We have some of the coolest toys at the bedside. No doubt about it. The advancements in health care and the ‘toys’ that have been developed in response to those advancements can be mind boggling. Really.
But, the last time I checked none of these ‘awesome’ devices mean squat if they are not used properly. Take for instance the most basic of devices, the blood pressure cuff:
The phones in the rooms are somewhat of a nuisance. They are an all in one handset that is on a cord to the wall. They are frequently not where you want them, the cord is tangled in power lines to pumps and polar cares or IV tubing, and are always falling to the floor.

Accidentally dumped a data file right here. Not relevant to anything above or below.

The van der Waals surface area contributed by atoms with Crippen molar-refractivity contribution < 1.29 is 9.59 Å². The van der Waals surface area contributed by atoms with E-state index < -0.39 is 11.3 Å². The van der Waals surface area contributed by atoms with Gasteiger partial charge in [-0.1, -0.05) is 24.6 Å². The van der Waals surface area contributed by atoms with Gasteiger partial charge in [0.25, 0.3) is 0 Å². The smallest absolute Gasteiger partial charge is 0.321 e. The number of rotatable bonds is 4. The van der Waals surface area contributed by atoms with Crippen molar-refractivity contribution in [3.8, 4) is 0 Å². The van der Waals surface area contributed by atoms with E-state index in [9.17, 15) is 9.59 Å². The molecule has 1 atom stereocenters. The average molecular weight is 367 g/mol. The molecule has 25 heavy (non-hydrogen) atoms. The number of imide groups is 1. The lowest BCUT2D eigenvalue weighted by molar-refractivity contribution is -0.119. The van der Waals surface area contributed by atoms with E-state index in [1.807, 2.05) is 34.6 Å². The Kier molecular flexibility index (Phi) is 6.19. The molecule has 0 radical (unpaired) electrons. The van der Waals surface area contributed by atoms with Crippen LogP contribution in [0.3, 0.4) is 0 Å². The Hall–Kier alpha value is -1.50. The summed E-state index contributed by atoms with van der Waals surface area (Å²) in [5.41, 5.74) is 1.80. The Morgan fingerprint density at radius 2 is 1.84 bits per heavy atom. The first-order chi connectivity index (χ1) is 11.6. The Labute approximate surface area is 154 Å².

One patient was a genius. His BP cuff had been left wrapped around the handle part of the upper railing. He merely adjusted it so that the top of the cuff had a larger opening than the lower part and set the phone in the middle of the cuff, using it as a holster! Phone is now at the ready, isn’t bouncing all around, and isn’t underneath him causing skin issues.
RN2B’s story just reminds me of the time we had a pulse oximeter reading of 82%. There was no one in the room. The patient had been discharged. Upon entrance to the room, the pulse ox was dangling on the monitor hooks.
Apparently the oxygen content in the room was 82%??
OH! And I lost count how many times a BP reading on a monitor was ‘amiss’. Either it was drastically low or ridiculously high. Checking the patient and their condition to only find the cuff was not even attached to the patient (It was balled up next to their arm). I always loved the patient response of "that darn cuff kept tightening up on me”.
It just goes to show you – you always check your patient (duh). The monitor and its equipment are only as good as the person utilizing it.